Home Albuquerque Press Releases 2014 Rehoboth Man Sentenced to 10 Years in Federal Prison for Methamphetamine Trafficking and Firearms Conviction...

Rehoboth Man Sentenced to 10 Years in Federal Prison for Methamphetamine Trafficking and Firearms Conviction

U.S. Attorney’s Office February 19, 2014
  • District of New Mexico (505) 346-7274

ALBUQUERQUE—MacDavis Bahe, 31, an enrolled member of the Navajo Nation who resides in Rehoboth, New Mexico, was sentenced this morning to 10 years in federal prison followed by three years of supervised release for his conviction on methamphetamine trafficking and firearms charges.

Bahe was indicted in June 2012 and charged with distributing methamphetamine and marijuana in McKinley County, Rehoboth, New Mexico between February 2012 and May 2012. He also was charged with being a felon in possession of a firearm and possession of an unregistered firearm.

On September 6, 2013, Bahe admitted that he distributed methamphetamine on February 17, 2012 to an individual who, unbeknownst to him, was an undercover officer. Bahe also admitted that he unlawfully possessed a shotgun on May 1, 2012. Bahe acknowledged that he was prohibited from possessing firearms and ammunition because he previously had been convicted of the following felony offenses in the 11th Judicial District Court for the State of New Mexico in McKinley County: burglary, aggravated fleeing from a law enforcement officer, and being a felon in possession of a firearm or destructive device.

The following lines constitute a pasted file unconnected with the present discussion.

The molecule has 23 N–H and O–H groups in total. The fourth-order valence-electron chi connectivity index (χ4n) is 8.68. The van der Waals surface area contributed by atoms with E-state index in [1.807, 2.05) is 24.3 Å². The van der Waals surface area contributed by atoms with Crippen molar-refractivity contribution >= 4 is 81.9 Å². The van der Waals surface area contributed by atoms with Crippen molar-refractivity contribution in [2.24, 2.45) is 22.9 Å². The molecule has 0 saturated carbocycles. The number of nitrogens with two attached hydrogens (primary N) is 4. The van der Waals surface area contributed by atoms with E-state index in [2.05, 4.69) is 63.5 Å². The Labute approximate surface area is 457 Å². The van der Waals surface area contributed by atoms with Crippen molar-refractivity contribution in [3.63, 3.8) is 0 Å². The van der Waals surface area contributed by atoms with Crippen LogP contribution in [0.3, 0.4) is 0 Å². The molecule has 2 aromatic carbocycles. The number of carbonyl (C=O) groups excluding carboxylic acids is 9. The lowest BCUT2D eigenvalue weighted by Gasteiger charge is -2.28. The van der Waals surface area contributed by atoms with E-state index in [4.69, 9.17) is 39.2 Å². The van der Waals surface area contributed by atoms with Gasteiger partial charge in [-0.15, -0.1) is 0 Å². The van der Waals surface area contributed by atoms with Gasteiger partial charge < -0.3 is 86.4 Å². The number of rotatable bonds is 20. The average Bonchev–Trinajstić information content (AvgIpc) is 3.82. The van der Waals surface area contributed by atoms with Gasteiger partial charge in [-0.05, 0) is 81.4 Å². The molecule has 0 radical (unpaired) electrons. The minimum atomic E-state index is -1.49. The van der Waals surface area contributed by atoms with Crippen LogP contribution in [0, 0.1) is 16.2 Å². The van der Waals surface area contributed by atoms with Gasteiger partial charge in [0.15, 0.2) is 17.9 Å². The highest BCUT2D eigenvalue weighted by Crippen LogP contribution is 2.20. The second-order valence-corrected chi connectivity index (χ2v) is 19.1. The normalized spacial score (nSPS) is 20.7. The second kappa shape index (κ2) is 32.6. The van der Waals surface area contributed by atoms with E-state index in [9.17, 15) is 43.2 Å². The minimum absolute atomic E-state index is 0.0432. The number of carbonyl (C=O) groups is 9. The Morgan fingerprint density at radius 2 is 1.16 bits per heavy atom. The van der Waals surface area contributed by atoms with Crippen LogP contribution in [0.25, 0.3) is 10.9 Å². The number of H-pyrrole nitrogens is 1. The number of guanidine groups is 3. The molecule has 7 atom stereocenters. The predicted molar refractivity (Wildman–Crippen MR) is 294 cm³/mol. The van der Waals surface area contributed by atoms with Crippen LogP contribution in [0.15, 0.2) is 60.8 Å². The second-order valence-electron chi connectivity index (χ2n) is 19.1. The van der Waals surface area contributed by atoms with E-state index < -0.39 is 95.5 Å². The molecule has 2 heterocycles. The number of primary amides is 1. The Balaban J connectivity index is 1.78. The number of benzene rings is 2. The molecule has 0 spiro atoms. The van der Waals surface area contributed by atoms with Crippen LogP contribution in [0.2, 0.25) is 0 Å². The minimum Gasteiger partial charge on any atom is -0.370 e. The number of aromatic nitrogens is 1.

The case was investigated by the Albuquerque office of the FBI, the Middle Rio Grande Valley Narcotics Task Force, the Gallup Police Department, and the Navajo Nation Division of Public Safety and was prosecuted by Assistant U.S. Attorney Elaine Y. Ramirez.

The Middle Rio Grande Valley Task Force is comprised of agents and officers from the Albuquerque Police Department, the Albuquerque office of the DEA, Pojoaque Tribal Police Department, Rio Rancho Police Department, Sandoval County Sheriff’s Office, and Valencia County Sheriff’s Office. It is part of the High Intensity Drug Trafficking Areas (HIDTA) program that was created by Congress with the Anti-Drug Abuse Act of 1988. HIDTA is a program of the White House Office of National Drug Control Policy (ONDCP) which provides assistance to federal, state, local, and tribal law enforcement agencies operating in areas determined to be critical drug trafficking regions of the United States and seeks to reduce drug trafficking and production by facilitating coordinated law enforcement activities and information sharing.

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